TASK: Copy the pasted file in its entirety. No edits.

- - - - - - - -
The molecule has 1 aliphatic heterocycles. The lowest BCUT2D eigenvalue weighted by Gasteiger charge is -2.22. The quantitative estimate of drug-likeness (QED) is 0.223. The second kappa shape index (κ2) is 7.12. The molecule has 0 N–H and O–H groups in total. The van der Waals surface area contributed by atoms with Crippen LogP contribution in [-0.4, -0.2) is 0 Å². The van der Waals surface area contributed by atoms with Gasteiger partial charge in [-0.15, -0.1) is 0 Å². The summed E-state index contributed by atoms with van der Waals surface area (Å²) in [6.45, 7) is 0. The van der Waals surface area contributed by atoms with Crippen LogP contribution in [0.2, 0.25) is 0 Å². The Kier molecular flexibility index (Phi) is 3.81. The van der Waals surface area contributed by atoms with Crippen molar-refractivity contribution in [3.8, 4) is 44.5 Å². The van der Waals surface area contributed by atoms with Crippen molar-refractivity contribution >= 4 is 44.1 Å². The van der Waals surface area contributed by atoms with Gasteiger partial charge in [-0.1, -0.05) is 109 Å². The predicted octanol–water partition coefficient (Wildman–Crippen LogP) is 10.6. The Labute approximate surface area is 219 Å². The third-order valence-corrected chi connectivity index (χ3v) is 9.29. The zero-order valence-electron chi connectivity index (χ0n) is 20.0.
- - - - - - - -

The molecule has 1 aliphatic heterocycles. The lowest BCUT2D eigenvalue weighted by Gasteiger charge is -2.22. The quantitative estimate of drug-likeness (QED) is 0.223. The second kappa shape index (κ2) is 7.12. The molecule has 0 N–H and O–H groups in total. The van der Waals surface area contributed by atoms with Crippen LogP contribution in [-0.4, -0.2) is 0 Å². The van der Waals surface area contributed by atoms with Gasteiger partial charge in [-0.15, -0.1) is 0 Å². The summed E-state index contributed by atoms with van der Waals surface area (Å²) in [6.45, 7) is 0. The van der Waals surface area contributed by atoms with Crippen LogP contribution in [0.2, 0.25) is 0 Å². The Kier molecular flexibility index (Phi) is 3.81. The van der Waals surface area contributed by atoms with Crippen molar-refractivity contribution in [3.8, 4) is 44.5 Å². The van der Waals surface area contributed by atoms with Crippen molar-refractivity contribution >= 4 is 44.1 Å². The van der Waals surface area contributed by atoms with Gasteiger partial charge in [-0.1, -0.05) is 109 Å². The predicted octanol–water partition coefficient (Wildman–Crippen LogP) is 10.6. The Labute approximate surface area is 219 Å². The third-order valence-corrected chi connectivity index (χ3v) is 9.29. The zero-order valence-electron chi connectivity index (χ0n) is 20.0.